Competitive Exams Botany Notes: Genetics: Transcription

What is Transcription?

Copying a gene as RNA

DNA-directed RNA synthesis from a gene

What is a gene?

  • A sequence of DNA that is transcribed from specific start to specific stop base sequences.
  • Beadle and Tatum, working with the eukaryote mold Neurospora crassa, concluded that one gene codes for one protein.

But what about genes that code for RNA's like rRNA and tRNA?

  • A gene is a sequence of DNA that is transcribed into a single RNA as defined by specific start and stop sequences of bases.
  • A cistron is synonymous with a gene. A polycistronic RNA results from the transcription of an operon. DNA replication, transcription and translation.

What's an operon?

  • A genetic unit containing several genes with related functions: The bacterial operon for lactose (milk sugar) metabolism contains 3 genes coding for 3 different proteins.
  • An operon is transcribed as a single unit, a polycistronic messenger RNA (mRNA) that codes for more than one gene product.

Name 4 types of RNA. What are their functions?

  • mRNA, messenger RNA that is translated into protein
  • rRNA, ribosomal RNA that, together with ribosomal proteins, forms a structural scaffold for the translation of mRNA, the ribosome
  • tRNA, transfer RNA, a specific carrier of amino acids
  • snRNA, small nuclear RNA involved in processing of mRNA in the nucleus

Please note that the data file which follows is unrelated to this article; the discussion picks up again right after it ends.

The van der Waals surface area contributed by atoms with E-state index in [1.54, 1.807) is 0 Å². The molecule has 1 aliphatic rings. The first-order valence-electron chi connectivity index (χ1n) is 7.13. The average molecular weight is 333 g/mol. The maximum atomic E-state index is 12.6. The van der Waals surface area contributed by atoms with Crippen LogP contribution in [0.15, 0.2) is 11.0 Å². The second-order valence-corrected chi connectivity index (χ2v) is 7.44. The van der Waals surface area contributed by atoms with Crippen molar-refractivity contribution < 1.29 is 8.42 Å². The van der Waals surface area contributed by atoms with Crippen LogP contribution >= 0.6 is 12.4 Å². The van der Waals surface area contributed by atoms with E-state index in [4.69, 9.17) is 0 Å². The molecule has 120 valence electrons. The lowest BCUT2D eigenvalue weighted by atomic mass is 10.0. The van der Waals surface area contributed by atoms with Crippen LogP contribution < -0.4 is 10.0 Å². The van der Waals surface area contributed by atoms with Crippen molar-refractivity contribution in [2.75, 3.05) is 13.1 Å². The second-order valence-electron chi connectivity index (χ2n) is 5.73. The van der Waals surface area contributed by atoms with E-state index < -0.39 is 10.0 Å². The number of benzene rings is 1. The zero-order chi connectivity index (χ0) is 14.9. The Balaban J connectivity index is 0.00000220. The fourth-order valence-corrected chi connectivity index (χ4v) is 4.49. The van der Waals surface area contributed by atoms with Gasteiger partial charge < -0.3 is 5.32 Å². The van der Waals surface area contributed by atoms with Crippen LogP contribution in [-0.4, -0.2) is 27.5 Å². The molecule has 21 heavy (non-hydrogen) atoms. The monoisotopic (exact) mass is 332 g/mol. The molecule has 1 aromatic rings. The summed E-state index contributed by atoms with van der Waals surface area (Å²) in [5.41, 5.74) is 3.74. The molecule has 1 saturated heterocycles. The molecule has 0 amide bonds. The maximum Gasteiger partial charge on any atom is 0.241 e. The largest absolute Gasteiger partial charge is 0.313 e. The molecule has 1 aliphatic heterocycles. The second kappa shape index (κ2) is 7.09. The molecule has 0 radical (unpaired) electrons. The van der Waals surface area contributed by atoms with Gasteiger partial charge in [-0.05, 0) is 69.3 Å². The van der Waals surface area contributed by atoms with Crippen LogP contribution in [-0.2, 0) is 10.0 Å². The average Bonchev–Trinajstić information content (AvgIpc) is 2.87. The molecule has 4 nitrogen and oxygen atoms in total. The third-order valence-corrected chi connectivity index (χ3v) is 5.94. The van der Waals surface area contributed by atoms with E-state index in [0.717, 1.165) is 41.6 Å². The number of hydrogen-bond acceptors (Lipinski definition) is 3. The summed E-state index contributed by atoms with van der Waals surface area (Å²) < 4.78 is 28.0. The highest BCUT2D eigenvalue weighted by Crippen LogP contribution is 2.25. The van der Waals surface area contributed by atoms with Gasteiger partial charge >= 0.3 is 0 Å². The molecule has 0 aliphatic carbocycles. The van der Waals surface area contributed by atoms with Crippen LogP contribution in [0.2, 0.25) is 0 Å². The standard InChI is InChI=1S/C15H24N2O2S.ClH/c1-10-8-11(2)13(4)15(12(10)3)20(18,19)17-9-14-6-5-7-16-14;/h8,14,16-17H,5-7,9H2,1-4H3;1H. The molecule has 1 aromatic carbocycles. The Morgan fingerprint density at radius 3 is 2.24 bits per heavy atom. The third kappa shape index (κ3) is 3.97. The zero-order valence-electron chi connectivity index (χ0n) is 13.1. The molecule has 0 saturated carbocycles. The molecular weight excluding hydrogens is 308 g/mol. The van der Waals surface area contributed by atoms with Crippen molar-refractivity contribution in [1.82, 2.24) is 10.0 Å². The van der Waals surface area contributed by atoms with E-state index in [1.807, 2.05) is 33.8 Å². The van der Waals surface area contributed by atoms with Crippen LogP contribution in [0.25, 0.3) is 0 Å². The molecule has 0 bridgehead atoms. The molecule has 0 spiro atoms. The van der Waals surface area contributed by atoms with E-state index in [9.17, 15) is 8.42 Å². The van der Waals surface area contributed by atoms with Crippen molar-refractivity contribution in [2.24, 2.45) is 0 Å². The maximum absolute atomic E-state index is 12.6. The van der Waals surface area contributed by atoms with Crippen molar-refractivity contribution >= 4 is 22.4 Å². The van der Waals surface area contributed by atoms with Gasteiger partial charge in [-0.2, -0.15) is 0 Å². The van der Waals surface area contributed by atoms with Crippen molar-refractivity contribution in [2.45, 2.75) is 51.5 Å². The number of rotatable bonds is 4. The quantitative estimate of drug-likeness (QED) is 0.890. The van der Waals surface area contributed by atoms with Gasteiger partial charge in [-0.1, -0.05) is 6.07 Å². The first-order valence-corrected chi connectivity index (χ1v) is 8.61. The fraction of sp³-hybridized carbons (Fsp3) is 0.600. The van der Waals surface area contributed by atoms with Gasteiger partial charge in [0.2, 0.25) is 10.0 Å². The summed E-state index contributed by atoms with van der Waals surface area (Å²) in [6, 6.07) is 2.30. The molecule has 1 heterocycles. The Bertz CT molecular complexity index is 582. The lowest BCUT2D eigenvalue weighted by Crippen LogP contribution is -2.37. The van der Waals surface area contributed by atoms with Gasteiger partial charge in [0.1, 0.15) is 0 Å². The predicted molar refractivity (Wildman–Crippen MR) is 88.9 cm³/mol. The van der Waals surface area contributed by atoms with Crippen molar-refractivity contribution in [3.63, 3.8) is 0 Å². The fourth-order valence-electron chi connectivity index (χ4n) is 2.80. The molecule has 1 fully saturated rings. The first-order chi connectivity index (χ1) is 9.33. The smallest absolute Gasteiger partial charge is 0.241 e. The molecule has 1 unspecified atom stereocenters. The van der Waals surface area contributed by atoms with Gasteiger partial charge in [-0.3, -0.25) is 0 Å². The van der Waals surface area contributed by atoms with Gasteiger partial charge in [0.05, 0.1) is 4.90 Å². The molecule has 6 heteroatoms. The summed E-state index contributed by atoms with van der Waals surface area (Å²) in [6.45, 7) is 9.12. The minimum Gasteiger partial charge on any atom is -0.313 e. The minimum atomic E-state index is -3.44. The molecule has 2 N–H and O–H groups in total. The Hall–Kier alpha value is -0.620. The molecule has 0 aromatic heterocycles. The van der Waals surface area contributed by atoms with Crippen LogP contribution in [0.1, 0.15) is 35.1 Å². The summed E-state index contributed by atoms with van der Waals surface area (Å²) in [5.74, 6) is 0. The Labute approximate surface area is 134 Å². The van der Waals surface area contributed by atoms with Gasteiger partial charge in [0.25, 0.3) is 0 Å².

What is the major transcription enzyme?

  • RNA polymerase, a DNA-directed RNA polymerase
  • RNA synthesis is 5' to 3
  • substrates are ribonucleoside triphosphates (to make ribonucleic acid)
  • begins at the promoter, 5' end of the gene
  • processivity is very high, proceeds to 3' end of gene without stopping or falling off the gene
  • proof reading by precise Watson-Crick base pairing, A = U and G = C
  • Regulation of transcription of a gene is at the 5'-end of the gene at region (s) termed operators
  • Transcription of some genes is constitutive = housekeeping genes
  • Transcription of other genes is in response to a stimulus = inducible genes

What are exons and introns?

  • exons are coding regions
  • introns are non-coding regions of the mRNA transcript
  • exons and introns are found in most, but not all, eukaryote genes
  • introns have to be spliced out before the mRNA is translated
  • splicing is by snRNA's acting as enzymes, or ribozymes, an example of the catalytic function of RNA